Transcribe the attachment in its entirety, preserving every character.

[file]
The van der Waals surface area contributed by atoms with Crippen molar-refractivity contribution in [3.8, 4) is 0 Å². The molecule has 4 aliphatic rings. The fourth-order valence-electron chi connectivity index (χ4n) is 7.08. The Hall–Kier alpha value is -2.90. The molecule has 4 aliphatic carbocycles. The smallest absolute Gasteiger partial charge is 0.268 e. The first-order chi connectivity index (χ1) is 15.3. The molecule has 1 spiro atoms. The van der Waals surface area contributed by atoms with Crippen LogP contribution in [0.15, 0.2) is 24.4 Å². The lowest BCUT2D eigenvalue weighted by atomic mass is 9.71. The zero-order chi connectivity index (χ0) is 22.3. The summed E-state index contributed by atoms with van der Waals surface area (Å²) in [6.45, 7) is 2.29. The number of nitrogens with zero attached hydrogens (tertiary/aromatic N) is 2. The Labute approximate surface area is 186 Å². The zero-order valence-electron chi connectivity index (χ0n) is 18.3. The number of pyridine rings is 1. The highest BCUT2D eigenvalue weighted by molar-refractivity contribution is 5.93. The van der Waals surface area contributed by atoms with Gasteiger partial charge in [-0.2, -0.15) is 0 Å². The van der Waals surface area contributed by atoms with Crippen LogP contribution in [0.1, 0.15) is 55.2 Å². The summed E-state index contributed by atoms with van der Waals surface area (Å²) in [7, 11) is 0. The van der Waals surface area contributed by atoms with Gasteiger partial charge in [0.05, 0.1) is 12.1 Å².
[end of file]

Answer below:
The van der Waals surface area contributed by atoms with Crippen molar-refractivity contribution in [3.8, 4) is 0 Å². The molecule has 4 aliphatic rings. The fourth-order valence-electron chi connectivity index (χ4n) is 7.08. The Hall–Kier alpha value is -2.90. The molecule has 4 aliphatic carbocycles. The smallest absolute Gasteiger partial charge is 0.268 e. The first-order chi connectivity index (χ1) is 15.3. The molecule has 1 spiro atoms. The van der Waals surface area contributed by atoms with Crippen LogP contribution in [0.15, 0.2) is 24.4 Å². The lowest BCUT2D eigenvalue weighted by atomic mass is 9.71. The zero-order chi connectivity index (χ0) is 22.3. The summed E-state index contributed by atoms with van der Waals surface area (Å²) in [6.45, 7) is 2.29. The number of nitrogens with zero attached hydrogens (tertiary/aromatic N) is 2. The Labute approximate surface area is 186 Å². The zero-order valence-electron chi connectivity index (χ0n) is 18.3. The number of pyridine rings is 1. The highest BCUT2D eigenvalue weighted by molar-refractivity contribution is 5.93. The van der Waals surface area contributed by atoms with Gasteiger partial charge in [-0.2, -0.15) is 0 Å². The van der Waals surface area contributed by atoms with Crippen LogP contribution in [0.1, 0.15) is 55.2 Å². The summed E-state index contributed by atoms with van der Waals surface area (Å²) in [7, 11) is 0. The van der Waals surface area contributed by atoms with Gasteiger partial charge in [0.05, 0.1) is 12.1 Å².